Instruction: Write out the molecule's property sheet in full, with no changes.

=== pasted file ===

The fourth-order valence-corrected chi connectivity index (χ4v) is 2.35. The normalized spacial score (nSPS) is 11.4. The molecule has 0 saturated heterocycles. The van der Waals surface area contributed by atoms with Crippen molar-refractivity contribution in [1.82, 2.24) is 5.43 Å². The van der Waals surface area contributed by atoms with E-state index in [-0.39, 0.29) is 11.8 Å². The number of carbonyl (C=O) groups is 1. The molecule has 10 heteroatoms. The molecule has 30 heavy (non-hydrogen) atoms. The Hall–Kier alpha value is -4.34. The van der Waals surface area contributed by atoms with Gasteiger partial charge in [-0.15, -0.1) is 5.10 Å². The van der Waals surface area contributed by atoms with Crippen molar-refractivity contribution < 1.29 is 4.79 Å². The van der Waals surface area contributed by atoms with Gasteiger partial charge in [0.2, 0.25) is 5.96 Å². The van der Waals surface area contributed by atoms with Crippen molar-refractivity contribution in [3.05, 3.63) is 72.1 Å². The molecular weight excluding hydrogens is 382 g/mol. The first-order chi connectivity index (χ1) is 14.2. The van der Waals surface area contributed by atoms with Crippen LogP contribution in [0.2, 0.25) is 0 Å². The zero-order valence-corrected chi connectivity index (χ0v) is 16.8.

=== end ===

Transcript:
The fourth-order valence-corrected chi connectivity index (χ4v) is 2.35. The normalized spacial score (nSPS) is 11.4. The molecule has 0 saturated heterocycles. The van der Waals surface area contributed by atoms with Crippen molar-refractivity contribution in [1.82, 2.24) is 5.43 Å². The van der Waals surface area contributed by atoms with E-state index in [-0.39, 0.29) is 11.8 Å². The number of carbonyl (C=O) groups is 1. The molecule has 10 heteroatoms. The molecule has 30 heavy (non-hydrogen) atoms. The Hall–Kier alpha value is -4.34. The van der Waals surface area contributed by atoms with Gasteiger partial charge in [-0.15, -0.1) is 5.10 Å². The van der Waals surface area contributed by atoms with Crippen molar-refractivity contribution < 1.29 is 4.79 Å². The van der Waals surface area contributed by atoms with Gasteiger partial charge in [0.2, 0.25) is 5.96 Å². The van der Waals surface area contributed by atoms with Crippen molar-refractivity contribution in [3.05, 3.63) is 72.1 Å². The molecular weight excluding hydrogens is 382 g/mol. The first-order chi connectivity index (χ1) is 14.2. The van der Waals surface area contributed by atoms with Crippen LogP contribution in [0.2, 0.25) is 0 Å². The zero-order valence-corrected chi connectivity index (χ0v) is 16.8.